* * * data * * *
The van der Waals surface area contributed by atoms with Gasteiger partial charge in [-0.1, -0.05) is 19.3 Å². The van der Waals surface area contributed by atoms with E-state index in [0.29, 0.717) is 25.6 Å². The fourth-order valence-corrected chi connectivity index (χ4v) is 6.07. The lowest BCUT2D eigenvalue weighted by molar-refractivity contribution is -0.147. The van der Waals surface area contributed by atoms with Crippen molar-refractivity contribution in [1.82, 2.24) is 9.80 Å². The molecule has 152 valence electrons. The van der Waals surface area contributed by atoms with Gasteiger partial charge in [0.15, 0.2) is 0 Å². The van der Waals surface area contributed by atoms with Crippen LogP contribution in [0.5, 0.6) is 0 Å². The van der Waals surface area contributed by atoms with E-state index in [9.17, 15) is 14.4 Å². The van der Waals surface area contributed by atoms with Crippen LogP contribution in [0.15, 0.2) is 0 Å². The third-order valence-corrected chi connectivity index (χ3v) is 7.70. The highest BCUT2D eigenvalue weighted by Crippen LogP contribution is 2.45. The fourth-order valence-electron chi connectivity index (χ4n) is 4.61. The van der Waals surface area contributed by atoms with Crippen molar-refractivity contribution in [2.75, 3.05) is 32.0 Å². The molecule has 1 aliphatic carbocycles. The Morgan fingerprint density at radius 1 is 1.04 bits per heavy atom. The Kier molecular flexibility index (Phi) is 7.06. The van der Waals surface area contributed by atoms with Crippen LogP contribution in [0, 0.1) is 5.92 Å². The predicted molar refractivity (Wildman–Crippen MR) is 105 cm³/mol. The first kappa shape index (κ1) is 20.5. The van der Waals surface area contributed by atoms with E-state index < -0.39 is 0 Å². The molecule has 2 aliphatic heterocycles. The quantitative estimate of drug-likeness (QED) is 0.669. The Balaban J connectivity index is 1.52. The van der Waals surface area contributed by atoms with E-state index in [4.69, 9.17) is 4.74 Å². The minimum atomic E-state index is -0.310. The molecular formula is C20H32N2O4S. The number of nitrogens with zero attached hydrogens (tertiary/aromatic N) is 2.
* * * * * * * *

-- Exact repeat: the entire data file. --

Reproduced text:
The van der Waals surface area contributed by atoms with Gasteiger partial charge in [-0.1, -0.05) is 19.3 Å². The van der Waals surface area contributed by atoms with E-state index in [0.29, 0.717) is 25.6 Å². The fourth-order valence-corrected chi connectivity index (χ4v) is 6.07. The lowest BCUT2D eigenvalue weighted by molar-refractivity contribution is -0.147. The van der Waals surface area contributed by atoms with Crippen molar-refractivity contribution in [1.82, 2.24) is 9.80 Å². The molecule has 152 valence electrons. The van der Waals surface area contributed by atoms with Gasteiger partial charge in [0.15, 0.2) is 0 Å². The van der Waals surface area contributed by atoms with Crippen LogP contribution in [0.5, 0.6) is 0 Å². The van der Waals surface area contributed by atoms with E-state index in [9.17, 15) is 14.4 Å². The van der Waals surface area contributed by atoms with Crippen LogP contribution in [0.15, 0.2) is 0 Å². The third-order valence-corrected chi connectivity index (χ3v) is 7.70. The highest BCUT2D eigenvalue weighted by Crippen LogP contribution is 2.45. The fourth-order valence-electron chi connectivity index (χ4n) is 4.61. The van der Waals surface area contributed by atoms with Crippen molar-refractivity contribution in [2.75, 3.05) is 32.0 Å². The molecule has 1 aliphatic carbocycles. The Morgan fingerprint density at radius 1 is 1.04 bits per heavy atom. The Kier molecular flexibility index (Phi) is 7.06. The van der Waals surface area contributed by atoms with Crippen LogP contribution in [0, 0.1) is 5.92 Å². The predicted molar refractivity (Wildman–Crippen MR) is 105 cm³/mol. The first kappa shape index (κ1) is 20.5. The van der Waals surface area contributed by atoms with E-state index < -0.39 is 0 Å². The molecule has 2 aliphatic heterocycles. The quantitative estimate of drug-likeness (QED) is 0.669. The Balaban J connectivity index is 1.52. The van der Waals surface area contributed by atoms with E-state index in [4.69, 9.17) is 4.74 Å². The minimum atomic E-state index is -0.310. The molecular formula is C20H32N2O4S. The number of nitrogens with zero attached hydrogens (tertiary/aromatic N) is 2.